About the art
The Martial Art / Style
The martial art is made up of 9 schools of Japanese budo (ie skills / philosophy of warfare). Some of these schools were developed by ninja and some are associated with the samurai. Collectively they are known as Bujinkan Budo Taijutsu
The core principle of our schools is that it is possible to survive attacks from larger, stronger, more aggressive and potentially armed attacker(s) without the use of physicial strength or speed.
The schools are:
Any one of these schools is a martial art in its own right and would be sufficient, however studying all of them gives us a very wide base of understanding to work from. The formal history of these arts can be traced back over 900 years, but they were in existence long before that. The schools were inherited by Masaaki Hatsumi from his teacher Takamatsu in 1972.
There are several excellent books on the subject here Bujinkan Books
Unlike many martial arts in the West, Bujinkan Budo has not been converted into a sport or academic exercise in modern less turbulent times and is still taught in its entirety.
It is my personal belief that there are very few true martial arts taught in the world and there is a real danger that practitioners of martial arts which have lost their original focus often place themselves at more risk in a dangerous situation than someone who has never practiced any martial art at all..
Different styles of Ninpo / Ninjutsu
Please note that there are many organisations and instructors claiming to teach these arts (particularly ninjutsu). However, relatively few are qualified to do so. Of course there many well be merit in what they teach, but I would recommend a cautious approach to finding a club/instructor and organisation. In my opinion it is best to train with someone who maintains a strong relationship with Japan.
Broadly speaking there are 4 styles of Ninpo / Ninjutsu taught
in the UK
Each of these styles teaches similar techniques and the associated organisations are made up of people who sincerely want to teach & learn real martial arts. For most of the organisations below the differences are largely ones of emphasis and teaching style.
I would suggest that any prospective student visits dojos of
style in their area and chooses the class that best suits them
This is the art as taught by Dr Masaaki Hatsumi (and the style taught at this dojo)
Dr Hatsumi was a direct student of Toshitsugu Takamatsu who is the ultimate source of all styles considered here. Mr Takamatsu was the previous grandmaster (soke) of the nine schools. He chose Dr Hatsumi as his successor (soke).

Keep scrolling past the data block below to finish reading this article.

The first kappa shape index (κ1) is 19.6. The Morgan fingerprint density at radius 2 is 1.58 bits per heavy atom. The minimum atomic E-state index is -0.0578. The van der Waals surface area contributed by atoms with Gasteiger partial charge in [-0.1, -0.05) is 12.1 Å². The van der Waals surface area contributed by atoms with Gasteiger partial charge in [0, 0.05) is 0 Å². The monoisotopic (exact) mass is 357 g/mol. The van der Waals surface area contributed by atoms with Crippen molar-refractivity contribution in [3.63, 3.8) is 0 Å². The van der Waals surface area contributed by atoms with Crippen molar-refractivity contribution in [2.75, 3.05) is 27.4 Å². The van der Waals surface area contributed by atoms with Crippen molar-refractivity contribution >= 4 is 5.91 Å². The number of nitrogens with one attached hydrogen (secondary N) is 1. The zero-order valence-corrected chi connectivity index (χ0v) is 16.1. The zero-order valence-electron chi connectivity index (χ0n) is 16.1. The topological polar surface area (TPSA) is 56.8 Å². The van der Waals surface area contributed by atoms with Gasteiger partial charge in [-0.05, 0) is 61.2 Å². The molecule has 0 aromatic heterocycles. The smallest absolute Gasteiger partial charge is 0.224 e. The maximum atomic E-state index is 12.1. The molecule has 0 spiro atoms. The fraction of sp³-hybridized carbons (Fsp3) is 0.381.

As soke Dr Hatsumi was given the sole responsibility to take the
teachings of the nine schools of martial arts into the 21st Century.
This is the art as taught by Mr Fumio Manaka
Mr Manaka was one of Dr Hatsumi's original students and one of the most senior members of the Bujinkan until in 1996 he decided to leave and set up his own organisation called the Jinenkan. He held 10th dan in the Bujinkan.
This is the art as taught by Mr Shoto Tanemura
Mr Tanemura was orginally a student of Dr Hatsumi and was graded 8th dan in the Bujinkan system. He left the Bujinkan in 1984 and set up his own organisation called the Genbukan. He also learnt martial arts from several respected teachers in Japan including other people who had trained with Takamatsu sensei.
Mr Tanemura also teaches other martial arts such as karate.
BBD (Bujinkan Brian Dojo)
This is the art as taught by Brian Mcarthy
Brian visited Dr Hatsumi in Japan 4 times and trained under the Bujinkan for just over 10 years. He was the senior Bujinkan instructor in Ireland and was graded 8th Dan. In 1992 he decided to go it alone and continue his training without the guidance of Dr Hatsumi.
Please note that despite leaving the Bujinkan Brian continues to use the Bujinkan name for his organisation..
There are other instructors / organisations in the UK, but I don't have any experience of them so it's not appropriate to comment on their credibility.
The Grading System
10th Kyu: White belt
Beginners (you automatically start at this level)
9th to 1st Kyu: Green belt
(Ladies can opt to wear red or purple belts if they like)
As graded by the instructor
1st to 4th Dan: Black belt
As graded by the instructor
5th Dan: Black belt, Shidoshi
As graded by Hatsumi Sensei in Japan
6th Dan and above: Black belt, Shidoshi
Recommendation to Hatsumi Sensei by the main instructor or a shihan in Japan
There is no formal syllabus, and students study the art in its entirety from day one. However, any student who is graded should be familiar with the techniques covered in the basic workshop.
As a rough guide a student who trains hard would be expected to attain 1st Dan (black belt) in 3 to 4 years.